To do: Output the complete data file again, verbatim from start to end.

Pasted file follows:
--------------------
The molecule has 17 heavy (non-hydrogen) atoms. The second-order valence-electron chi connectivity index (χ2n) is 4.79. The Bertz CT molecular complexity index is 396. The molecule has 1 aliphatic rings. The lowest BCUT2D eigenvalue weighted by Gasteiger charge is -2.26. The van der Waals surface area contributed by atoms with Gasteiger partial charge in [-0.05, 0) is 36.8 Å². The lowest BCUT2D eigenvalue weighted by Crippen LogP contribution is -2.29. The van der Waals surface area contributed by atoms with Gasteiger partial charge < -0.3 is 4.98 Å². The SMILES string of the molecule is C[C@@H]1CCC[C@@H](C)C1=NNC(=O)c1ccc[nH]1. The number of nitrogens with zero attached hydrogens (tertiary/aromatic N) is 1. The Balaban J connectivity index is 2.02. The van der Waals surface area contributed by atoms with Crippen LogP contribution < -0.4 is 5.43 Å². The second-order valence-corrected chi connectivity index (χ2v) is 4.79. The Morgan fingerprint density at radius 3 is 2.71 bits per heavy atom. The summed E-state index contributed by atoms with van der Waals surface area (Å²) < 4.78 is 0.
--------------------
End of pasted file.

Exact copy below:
The molecule has 17 heavy (non-hydrogen) atoms. The second-order valence-electron chi connectivity index (χ2n) is 4.79. The Bertz CT molecular complexity index is 396. The molecule has 1 aliphatic rings. The lowest BCUT2D eigenvalue weighted by Gasteiger charge is -2.26. The van der Waals surface area contributed by atoms with Gasteiger partial charge in [-0.05, 0) is 36.8 Å². The lowest BCUT2D eigenvalue weighted by Crippen LogP contribution is -2.29. The van der Waals surface area contributed by atoms with Gasteiger partial charge < -0.3 is 4.98 Å². The SMILES string of the molecule is C[C@@H]1CCC[C@@H](C)C1=NNC(=O)c1ccc[nH]1. The number of nitrogens with zero attached hydrogens (tertiary/aromatic N) is 1. The Balaban J connectivity index is 2.02. The van der Waals surface area contributed by atoms with Crippen LogP contribution < -0.4 is 5.43 Å². The second-order valence-corrected chi connectivity index (χ2v) is 4.79. The Morgan fingerprint density at radius 3 is 2.71 bits per heavy atom. The summed E-state index contributed by atoms with van der Waals surface area (Å²) < 4.78 is 0.